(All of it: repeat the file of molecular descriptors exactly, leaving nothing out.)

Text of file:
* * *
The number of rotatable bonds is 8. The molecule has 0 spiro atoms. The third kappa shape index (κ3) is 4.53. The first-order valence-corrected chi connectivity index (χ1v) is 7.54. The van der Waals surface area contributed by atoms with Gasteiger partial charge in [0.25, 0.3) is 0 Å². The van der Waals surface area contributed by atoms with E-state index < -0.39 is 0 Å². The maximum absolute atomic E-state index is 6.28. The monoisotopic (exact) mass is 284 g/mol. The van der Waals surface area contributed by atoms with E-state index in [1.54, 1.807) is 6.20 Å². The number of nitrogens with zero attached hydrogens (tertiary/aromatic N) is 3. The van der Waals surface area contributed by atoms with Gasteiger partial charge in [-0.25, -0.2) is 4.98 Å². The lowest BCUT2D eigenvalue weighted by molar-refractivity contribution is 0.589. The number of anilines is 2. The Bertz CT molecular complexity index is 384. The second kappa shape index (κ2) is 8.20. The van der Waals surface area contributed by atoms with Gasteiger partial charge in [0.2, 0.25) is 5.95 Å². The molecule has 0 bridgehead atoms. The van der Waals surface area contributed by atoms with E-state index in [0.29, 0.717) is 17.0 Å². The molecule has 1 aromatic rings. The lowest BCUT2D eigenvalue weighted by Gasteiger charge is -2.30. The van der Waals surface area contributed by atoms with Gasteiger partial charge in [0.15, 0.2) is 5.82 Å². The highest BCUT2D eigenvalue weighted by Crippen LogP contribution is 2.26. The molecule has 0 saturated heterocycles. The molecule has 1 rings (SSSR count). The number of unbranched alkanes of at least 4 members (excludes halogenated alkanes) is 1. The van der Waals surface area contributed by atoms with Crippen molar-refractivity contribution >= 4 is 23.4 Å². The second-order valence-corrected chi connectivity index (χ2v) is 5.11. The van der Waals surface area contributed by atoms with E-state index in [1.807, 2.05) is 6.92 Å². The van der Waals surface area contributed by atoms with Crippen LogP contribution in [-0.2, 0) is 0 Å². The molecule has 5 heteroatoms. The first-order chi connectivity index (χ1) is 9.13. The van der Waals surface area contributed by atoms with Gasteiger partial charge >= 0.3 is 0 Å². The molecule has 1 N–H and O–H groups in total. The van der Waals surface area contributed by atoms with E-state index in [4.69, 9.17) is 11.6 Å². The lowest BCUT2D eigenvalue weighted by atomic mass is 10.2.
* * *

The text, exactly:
The number of rotatable bonds is 8. The molecule has 0 spiro atoms. The third kappa shape index (κ3) is 4.53. The first-order valence-corrected chi connectivity index (χ1v) is 7.54. The van der Waals surface area contributed by atoms with Gasteiger partial charge in [0.25, 0.3) is 0 Å². The van der Waals surface area contributed by atoms with E-state index < -0.39 is 0 Å². The maximum absolute atomic E-state index is 6.28. The monoisotopic (exact) mass is 284 g/mol. The van der Waals surface area contributed by atoms with E-state index in [1.54, 1.807) is 6.20 Å². The number of nitrogens with zero attached hydrogens (tertiary/aromatic N) is 3. The van der Waals surface area contributed by atoms with Gasteiger partial charge in [-0.25, -0.2) is 4.98 Å². The lowest BCUT2D eigenvalue weighted by molar-refractivity contribution is 0.589. The number of anilines is 2. The Bertz CT molecular complexity index is 384. The second kappa shape index (κ2) is 8.20. The van der Waals surface area contributed by atoms with Gasteiger partial charge in [0.2, 0.25) is 5.95 Å². The molecule has 0 bridgehead atoms. The van der Waals surface area contributed by atoms with E-state index in [0.29, 0.717) is 17.0 Å². The molecule has 1 aromatic rings. The lowest BCUT2D eigenvalue weighted by Gasteiger charge is -2.30. The van der Waals surface area contributed by atoms with Gasteiger partial charge in [0.15, 0.2) is 5.82 Å². The highest BCUT2D eigenvalue weighted by Crippen LogP contribution is 2.26. The molecule has 0 saturated heterocycles. The molecule has 1 rings (SSSR count). The number of unbranched alkanes of at least 4 members (excludes halogenated alkanes) is 1. The van der Waals surface area contributed by atoms with Crippen molar-refractivity contribution >= 4 is 23.4 Å². The second-order valence-corrected chi connectivity index (χ2v) is 5.11. The van der Waals surface area contributed by atoms with E-state index in [1.807, 2.05) is 6.92 Å². The van der Waals surface area contributed by atoms with Crippen LogP contribution in [-0.2, 0) is 0 Å². The molecule has 5 heteroatoms. The first-order chi connectivity index (χ1) is 9.13. The van der Waals surface area contributed by atoms with Gasteiger partial charge >= 0.3 is 0 Å². The molecule has 1 N–H and O–H groups in total. The van der Waals surface area contributed by atoms with E-state index in [4.69, 9.17) is 11.6 Å². The lowest BCUT2D eigenvalue weighted by atomic mass is 10.2.